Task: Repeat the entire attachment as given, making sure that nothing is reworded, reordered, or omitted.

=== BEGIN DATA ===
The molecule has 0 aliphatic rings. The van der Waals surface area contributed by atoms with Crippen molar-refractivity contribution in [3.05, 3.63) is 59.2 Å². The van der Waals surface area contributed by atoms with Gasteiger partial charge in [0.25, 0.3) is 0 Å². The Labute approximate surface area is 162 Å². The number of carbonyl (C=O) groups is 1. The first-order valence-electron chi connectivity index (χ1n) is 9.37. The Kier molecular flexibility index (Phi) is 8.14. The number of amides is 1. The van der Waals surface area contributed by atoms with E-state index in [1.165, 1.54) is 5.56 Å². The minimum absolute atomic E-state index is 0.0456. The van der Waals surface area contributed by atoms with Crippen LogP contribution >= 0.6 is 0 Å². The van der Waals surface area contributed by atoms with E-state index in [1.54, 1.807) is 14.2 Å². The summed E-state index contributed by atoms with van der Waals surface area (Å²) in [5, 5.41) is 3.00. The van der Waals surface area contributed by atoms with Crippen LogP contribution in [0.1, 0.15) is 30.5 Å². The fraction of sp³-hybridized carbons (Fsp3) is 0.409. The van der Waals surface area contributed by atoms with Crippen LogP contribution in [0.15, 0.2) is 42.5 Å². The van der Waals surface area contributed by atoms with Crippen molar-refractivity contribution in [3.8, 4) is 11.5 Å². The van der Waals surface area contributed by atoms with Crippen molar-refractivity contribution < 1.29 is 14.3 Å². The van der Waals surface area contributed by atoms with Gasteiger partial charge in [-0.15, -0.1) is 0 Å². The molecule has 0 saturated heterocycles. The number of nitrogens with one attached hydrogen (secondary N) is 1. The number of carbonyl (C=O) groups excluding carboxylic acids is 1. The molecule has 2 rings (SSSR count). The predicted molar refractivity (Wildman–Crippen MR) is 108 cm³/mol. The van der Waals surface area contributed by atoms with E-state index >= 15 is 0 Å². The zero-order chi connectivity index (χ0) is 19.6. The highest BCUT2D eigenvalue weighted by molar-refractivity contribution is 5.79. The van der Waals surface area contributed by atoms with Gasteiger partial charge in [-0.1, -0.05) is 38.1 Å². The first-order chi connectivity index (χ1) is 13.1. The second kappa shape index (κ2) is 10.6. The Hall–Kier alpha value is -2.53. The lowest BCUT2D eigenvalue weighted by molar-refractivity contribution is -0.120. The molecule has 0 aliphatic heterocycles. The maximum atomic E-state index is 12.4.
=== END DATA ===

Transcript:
The molecule has 0 aliphatic rings. The van der Waals surface area contributed by atoms with Crippen molar-refractivity contribution in [3.05, 3.63) is 59.2 Å². The van der Waals surface area contributed by atoms with Gasteiger partial charge in [0.25, 0.3) is 0 Å². The Labute approximate surface area is 162 Å². The number of carbonyl (C=O) groups is 1. The first-order valence-electron chi connectivity index (χ1n) is 9.37. The Kier molecular flexibility index (Phi) is 8.14. The number of amides is 1. The van der Waals surface area contributed by atoms with E-state index in [1.165, 1.54) is 5.56 Å². The minimum absolute atomic E-state index is 0.0456. The van der Waals surface area contributed by atoms with Crippen LogP contribution >= 0.6 is 0 Å². The van der Waals surface area contributed by atoms with E-state index in [1.54, 1.807) is 14.2 Å². The summed E-state index contributed by atoms with van der Waals surface area (Å²) in [5, 5.41) is 3.00. The van der Waals surface area contributed by atoms with Crippen LogP contribution in [0.1, 0.15) is 30.5 Å². The fraction of sp³-hybridized carbons (Fsp3) is 0.409. The van der Waals surface area contributed by atoms with Crippen LogP contribution in [0.15, 0.2) is 42.5 Å². The van der Waals surface area contributed by atoms with Crippen molar-refractivity contribution in [3.8, 4) is 11.5 Å². The van der Waals surface area contributed by atoms with Crippen molar-refractivity contribution < 1.29 is 14.3 Å². The van der Waals surface area contributed by atoms with Gasteiger partial charge in [-0.15, -0.1) is 0 Å². The molecule has 0 saturated heterocycles. The number of nitrogens with one attached hydrogen (secondary N) is 1. The number of carbonyl (C=O) groups excluding carboxylic acids is 1. The molecule has 2 rings (SSSR count). The predicted molar refractivity (Wildman–Crippen MR) is 108 cm³/mol. The van der Waals surface area contributed by atoms with E-state index >= 15 is 0 Å². The zero-order chi connectivity index (χ0) is 19.6. The highest BCUT2D eigenvalue weighted by molar-refractivity contribution is 5.79. The van der Waals surface area contributed by atoms with Gasteiger partial charge in [-0.1, -0.05) is 38.1 Å². The first-order chi connectivity index (χ1) is 13.1. The second kappa shape index (κ2) is 10.6. The Hall–Kier alpha value is -2.53. The lowest BCUT2D eigenvalue weighted by molar-refractivity contribution is -0.120. The molecule has 0 aliphatic heterocycles. The maximum atomic E-state index is 12.4.